Biological actions and therapeutic targeting of S100A4/metastasin-1 in non-small cell lung cancer

Grants and Contracts Details


The majority of patients with advanced stage non-small cell lung cancer (NSCLC) die within 18-months of diagnosis, in which metastasis accounts for 90% of cancer death. S100A4, also called metastasin-1, is an established metastasis promoting protein. The objective of this proposal is to unravel the contribution of S100A4 to the invasive phenotype of NSCLC cells and to target S100A4 genetically or through FDA-approved drugs, such as Niclosamide, to mitigate the progression of NSCLC. We hypothesize that S100A4 deregulates apoptosis, promotes proliferation, invasion and metastasis, and represents a novel and viable target for the treatment of advanced NSCLC. To test this hypothesis, we will first elucidate the mechanisms by which S100A4 drives the invasive behavior of NSCLC cells. We will use established lung cancer cell lines to determine that S100A4 sustains NF-êB activation through S100A4 autocrine action and S100A4 mediated p53 inactivation to promote lung cancer cell proliferation, invasion and metastasis. Second, we will define the clinical implications of S100A4 expression in patient-derived NSCLC specimens. We will utilize lung cancer tissue microarrays (TMAs) and matched plasma from NSCLC patients to evaluate S100A4 expression and test S100A4 expression is associated with lung cancer progression, and S100A4 serum levels represent a marker of poor prognosis. Finally, we will determine the effectiveness of targeting S100A4 to block the invasive behavior of NSCLC in vivo by genetically manipulating S100A4 expression or repurposing Niclosamide to test S100A4 is a viable target in NSCLC and can be effectively modulated by FDA-approved drugs.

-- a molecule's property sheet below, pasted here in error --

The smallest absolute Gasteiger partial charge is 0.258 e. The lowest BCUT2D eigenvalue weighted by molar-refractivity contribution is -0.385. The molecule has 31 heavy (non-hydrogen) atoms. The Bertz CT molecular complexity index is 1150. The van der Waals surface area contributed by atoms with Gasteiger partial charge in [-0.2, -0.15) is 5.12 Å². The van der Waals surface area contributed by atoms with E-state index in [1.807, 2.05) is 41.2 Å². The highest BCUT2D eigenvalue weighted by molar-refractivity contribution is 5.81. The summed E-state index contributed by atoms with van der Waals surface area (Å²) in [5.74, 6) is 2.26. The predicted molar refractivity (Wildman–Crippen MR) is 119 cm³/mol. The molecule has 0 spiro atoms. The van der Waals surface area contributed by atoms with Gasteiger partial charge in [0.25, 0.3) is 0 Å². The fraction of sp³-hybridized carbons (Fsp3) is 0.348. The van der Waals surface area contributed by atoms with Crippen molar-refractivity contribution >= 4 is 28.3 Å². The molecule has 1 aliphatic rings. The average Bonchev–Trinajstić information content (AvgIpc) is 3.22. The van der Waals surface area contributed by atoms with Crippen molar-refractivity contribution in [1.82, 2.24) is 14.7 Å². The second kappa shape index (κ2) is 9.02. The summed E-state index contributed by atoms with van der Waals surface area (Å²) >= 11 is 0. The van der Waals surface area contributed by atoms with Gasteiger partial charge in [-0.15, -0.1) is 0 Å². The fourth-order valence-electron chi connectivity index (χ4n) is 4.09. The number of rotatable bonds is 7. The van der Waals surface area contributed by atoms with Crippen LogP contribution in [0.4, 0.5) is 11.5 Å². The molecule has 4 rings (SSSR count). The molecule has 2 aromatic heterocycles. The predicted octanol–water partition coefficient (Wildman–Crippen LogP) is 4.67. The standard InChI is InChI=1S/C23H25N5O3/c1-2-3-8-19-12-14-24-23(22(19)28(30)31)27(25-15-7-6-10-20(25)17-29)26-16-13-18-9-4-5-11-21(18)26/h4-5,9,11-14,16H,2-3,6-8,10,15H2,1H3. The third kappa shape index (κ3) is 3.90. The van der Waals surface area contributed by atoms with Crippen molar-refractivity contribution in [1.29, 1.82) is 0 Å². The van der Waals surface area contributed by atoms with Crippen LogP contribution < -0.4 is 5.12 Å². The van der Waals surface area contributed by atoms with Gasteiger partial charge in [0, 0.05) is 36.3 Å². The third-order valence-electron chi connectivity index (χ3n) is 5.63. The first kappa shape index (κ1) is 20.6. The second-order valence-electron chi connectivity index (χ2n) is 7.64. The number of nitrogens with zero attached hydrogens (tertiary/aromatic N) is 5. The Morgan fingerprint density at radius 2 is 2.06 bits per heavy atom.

Effective start/end date9/1/1411/30/16


  • American Cancer Society


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